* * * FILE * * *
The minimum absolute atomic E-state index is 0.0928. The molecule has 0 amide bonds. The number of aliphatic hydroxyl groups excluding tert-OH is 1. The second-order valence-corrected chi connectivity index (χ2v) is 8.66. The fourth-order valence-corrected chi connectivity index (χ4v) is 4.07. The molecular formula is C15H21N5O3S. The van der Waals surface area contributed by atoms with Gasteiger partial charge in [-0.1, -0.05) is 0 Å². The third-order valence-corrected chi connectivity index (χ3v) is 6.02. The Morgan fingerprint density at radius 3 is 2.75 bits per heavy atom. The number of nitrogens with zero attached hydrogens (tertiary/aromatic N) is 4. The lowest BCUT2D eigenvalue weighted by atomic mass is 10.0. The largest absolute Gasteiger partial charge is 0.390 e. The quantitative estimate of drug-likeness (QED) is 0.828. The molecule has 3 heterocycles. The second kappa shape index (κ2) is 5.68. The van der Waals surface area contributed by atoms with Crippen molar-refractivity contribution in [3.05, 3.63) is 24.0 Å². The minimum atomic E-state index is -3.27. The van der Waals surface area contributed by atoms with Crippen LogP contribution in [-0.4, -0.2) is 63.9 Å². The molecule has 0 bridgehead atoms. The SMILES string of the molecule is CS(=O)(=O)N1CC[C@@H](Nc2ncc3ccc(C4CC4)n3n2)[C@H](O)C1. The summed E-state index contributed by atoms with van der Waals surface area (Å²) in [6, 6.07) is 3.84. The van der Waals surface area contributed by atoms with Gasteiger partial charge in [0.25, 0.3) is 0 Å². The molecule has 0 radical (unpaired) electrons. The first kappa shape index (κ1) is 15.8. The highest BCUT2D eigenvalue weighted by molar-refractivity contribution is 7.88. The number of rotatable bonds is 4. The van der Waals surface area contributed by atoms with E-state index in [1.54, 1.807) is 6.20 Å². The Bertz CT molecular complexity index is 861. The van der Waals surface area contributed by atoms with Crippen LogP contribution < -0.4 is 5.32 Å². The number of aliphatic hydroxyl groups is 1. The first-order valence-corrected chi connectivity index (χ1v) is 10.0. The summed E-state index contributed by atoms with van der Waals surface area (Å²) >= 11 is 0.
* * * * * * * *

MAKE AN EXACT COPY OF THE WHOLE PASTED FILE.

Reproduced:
The minimum absolute atomic E-state index is 0.0928. The molecule has 0 amide bonds. The number of aliphatic hydroxyl groups excluding tert-OH is 1. The second-order valence-corrected chi connectivity index (χ2v) is 8.66. The fourth-order valence-corrected chi connectivity index (χ4v) is 4.07. The molecular formula is C15H21N5O3S. The van der Waals surface area contributed by atoms with Gasteiger partial charge in [-0.1, -0.05) is 0 Å². The third-order valence-corrected chi connectivity index (χ3v) is 6.02. The Morgan fingerprint density at radius 3 is 2.75 bits per heavy atom. The number of nitrogens with zero attached hydrogens (tertiary/aromatic N) is 4. The lowest BCUT2D eigenvalue weighted by atomic mass is 10.0. The largest absolute Gasteiger partial charge is 0.390 e. The quantitative estimate of drug-likeness (QED) is 0.828. The molecule has 3 heterocycles. The second kappa shape index (κ2) is 5.68. The van der Waals surface area contributed by atoms with Crippen molar-refractivity contribution in [3.05, 3.63) is 24.0 Å². The minimum atomic E-state index is -3.27. The van der Waals surface area contributed by atoms with Crippen LogP contribution in [-0.4, -0.2) is 63.9 Å². The molecule has 0 bridgehead atoms. The SMILES string of the molecule is CS(=O)(=O)N1CC[C@@H](Nc2ncc3ccc(C4CC4)n3n2)[C@H](O)C1. The summed E-state index contributed by atoms with van der Waals surface area (Å²) in [6, 6.07) is 3.84. The van der Waals surface area contributed by atoms with Gasteiger partial charge in [0.25, 0.3) is 0 Å². The molecule has 0 radical (unpaired) electrons. The first kappa shape index (κ1) is 15.8. The highest BCUT2D eigenvalue weighted by molar-refractivity contribution is 7.88. The number of rotatable bonds is 4. The van der Waals surface area contributed by atoms with E-state index in [1.54, 1.807) is 6.20 Å². The Bertz CT molecular complexity index is 861. The van der Waals surface area contributed by atoms with Crippen LogP contribution < -0.4 is 5.32 Å². The number of aliphatic hydroxyl groups is 1. The first-order valence-corrected chi connectivity index (χ1v) is 10.0. The summed E-state index contributed by atoms with van der Waals surface area (Å²) >= 11 is 0.